While a large portion of The Railway Man deals with the atrocities of working along this Death Railway as a POW, reading about what Lomax went through - which was unimaginably horrific - was never to much for me to bear. Instead I was completely gripped by his story. That's very much due to Lomax's highly skilful writing and his ability to communicate what he went through in the poetically simple and palpable way that he does. One example is when Lomax describes his state of delirium after days and days of intensely repetitive and aggressive interrogation, where he states:
'My mind was turning into a machine that produced texts, words and images, cutting them up and feeding them to me in disconnected and confused snatches, slogans, scenes, fantasies. I became a screen with bits and pieces unfolding across me.' (p.159)
This vivid snapshot of Lomax's chaotic and manic state is a prime example of his ability to recreate moments in words so well. It captures the inhumanity he and his fellow prisoners suffered, who were made to feel anything but human, being reduced to mechanical shells of the people they previously were.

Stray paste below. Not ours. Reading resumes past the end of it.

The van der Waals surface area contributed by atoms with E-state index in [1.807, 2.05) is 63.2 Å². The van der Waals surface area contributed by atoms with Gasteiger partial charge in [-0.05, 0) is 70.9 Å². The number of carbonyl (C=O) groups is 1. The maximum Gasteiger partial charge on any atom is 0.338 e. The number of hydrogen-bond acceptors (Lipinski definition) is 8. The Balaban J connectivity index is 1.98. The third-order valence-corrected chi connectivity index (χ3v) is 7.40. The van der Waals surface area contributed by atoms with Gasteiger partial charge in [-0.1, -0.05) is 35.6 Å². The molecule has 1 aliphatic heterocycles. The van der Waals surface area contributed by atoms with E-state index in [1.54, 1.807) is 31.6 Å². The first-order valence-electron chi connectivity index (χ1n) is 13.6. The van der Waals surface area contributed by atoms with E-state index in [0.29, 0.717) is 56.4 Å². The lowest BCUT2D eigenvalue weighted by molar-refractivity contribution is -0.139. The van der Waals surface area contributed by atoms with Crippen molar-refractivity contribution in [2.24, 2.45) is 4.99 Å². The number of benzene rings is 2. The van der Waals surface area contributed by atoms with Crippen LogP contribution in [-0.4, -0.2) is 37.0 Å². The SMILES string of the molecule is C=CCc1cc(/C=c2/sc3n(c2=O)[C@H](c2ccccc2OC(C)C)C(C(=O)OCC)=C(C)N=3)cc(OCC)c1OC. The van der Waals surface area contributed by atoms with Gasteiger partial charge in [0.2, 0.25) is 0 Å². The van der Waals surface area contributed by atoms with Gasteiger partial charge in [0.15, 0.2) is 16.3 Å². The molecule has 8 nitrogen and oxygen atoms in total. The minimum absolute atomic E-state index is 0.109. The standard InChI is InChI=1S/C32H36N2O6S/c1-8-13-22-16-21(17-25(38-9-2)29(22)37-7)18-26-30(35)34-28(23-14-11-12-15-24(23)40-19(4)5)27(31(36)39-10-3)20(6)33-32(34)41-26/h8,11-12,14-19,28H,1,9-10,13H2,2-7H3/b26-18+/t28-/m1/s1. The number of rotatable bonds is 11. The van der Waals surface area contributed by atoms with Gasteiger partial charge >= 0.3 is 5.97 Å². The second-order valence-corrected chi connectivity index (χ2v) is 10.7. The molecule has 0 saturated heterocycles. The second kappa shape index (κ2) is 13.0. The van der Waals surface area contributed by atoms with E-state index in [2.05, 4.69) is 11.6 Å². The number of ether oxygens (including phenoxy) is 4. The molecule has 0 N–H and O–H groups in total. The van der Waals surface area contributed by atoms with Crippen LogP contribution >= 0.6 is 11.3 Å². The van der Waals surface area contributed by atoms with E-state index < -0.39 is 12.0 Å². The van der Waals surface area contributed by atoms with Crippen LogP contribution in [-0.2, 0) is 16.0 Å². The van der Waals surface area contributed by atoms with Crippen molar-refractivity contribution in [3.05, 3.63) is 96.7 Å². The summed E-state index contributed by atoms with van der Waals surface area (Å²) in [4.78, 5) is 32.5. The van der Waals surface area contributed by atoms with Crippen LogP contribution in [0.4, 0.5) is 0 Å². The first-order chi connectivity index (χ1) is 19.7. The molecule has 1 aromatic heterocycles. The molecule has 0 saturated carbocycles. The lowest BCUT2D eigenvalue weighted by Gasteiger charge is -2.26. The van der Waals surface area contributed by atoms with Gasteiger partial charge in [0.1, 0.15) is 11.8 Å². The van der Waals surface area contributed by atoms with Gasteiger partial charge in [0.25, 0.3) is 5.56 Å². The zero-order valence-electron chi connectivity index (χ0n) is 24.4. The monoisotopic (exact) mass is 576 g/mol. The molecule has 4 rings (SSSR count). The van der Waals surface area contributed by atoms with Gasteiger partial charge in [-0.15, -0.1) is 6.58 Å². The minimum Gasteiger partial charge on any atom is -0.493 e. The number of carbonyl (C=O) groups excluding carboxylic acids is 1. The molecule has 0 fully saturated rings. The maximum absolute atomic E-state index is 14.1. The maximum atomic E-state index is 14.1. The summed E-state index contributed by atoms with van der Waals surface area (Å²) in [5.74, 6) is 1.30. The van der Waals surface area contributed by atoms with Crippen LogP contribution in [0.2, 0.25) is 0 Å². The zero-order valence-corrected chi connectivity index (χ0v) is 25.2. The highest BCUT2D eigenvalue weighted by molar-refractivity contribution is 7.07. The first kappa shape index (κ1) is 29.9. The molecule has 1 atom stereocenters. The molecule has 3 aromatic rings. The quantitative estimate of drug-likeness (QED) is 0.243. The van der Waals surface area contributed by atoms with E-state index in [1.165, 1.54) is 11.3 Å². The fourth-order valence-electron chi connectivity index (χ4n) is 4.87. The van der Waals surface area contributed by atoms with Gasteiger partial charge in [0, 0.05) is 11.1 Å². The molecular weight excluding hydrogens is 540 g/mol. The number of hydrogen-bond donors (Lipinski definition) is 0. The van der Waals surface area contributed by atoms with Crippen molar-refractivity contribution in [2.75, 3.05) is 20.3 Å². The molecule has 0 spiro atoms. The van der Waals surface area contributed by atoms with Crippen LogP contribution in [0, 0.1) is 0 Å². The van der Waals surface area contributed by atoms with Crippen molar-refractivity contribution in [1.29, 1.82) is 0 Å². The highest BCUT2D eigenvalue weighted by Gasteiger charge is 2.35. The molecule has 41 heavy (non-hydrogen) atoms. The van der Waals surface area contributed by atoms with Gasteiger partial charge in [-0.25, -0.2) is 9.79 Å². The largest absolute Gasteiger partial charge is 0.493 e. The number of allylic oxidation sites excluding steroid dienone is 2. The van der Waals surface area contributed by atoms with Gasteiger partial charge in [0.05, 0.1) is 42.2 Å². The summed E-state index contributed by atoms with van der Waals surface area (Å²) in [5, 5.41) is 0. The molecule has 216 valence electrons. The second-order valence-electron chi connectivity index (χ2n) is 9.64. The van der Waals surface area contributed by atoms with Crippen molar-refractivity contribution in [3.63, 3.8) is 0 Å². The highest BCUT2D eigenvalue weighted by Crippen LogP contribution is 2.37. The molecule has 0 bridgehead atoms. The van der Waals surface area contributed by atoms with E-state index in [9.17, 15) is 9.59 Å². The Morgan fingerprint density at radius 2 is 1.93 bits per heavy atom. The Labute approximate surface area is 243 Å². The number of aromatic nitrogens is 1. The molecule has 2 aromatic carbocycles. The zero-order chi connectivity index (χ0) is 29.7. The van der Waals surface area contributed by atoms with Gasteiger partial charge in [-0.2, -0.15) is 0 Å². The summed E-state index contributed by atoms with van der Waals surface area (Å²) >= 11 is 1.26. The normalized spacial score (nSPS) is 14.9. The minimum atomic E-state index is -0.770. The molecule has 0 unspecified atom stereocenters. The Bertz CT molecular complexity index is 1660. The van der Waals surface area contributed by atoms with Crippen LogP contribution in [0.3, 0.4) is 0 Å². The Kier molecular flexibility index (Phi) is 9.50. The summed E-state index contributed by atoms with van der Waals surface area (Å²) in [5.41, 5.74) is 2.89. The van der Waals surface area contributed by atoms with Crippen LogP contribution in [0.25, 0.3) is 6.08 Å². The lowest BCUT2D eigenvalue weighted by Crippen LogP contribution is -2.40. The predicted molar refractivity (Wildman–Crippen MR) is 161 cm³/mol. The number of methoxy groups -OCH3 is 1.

Despite all of the horrors recounted in his story, Lomax still manages to offset the harsh brutality of his life as a POW by discussing his lifelong passion of trains throughout his narrative. What's more surprising is that this passion, which stemmed from Lomax's childood, was not weakened while being made to work on the worst railway in history. If anything it reinforced his fascination with these machines, for somehow Lomax was still able to find pleasure in them. Though the cruel irony of all of this is not lost on Lomax, his inherent obsession with trains is nonetheless perplexing for the reader, given what he and his fellow servicemen were being put through. Putting perplexities aside, Lomax's passion nevertheless remains a heartwarming example of the mysterious workings of the human spirit in times of severe hardship, suggesting that hope is possible even in the most desperate of times.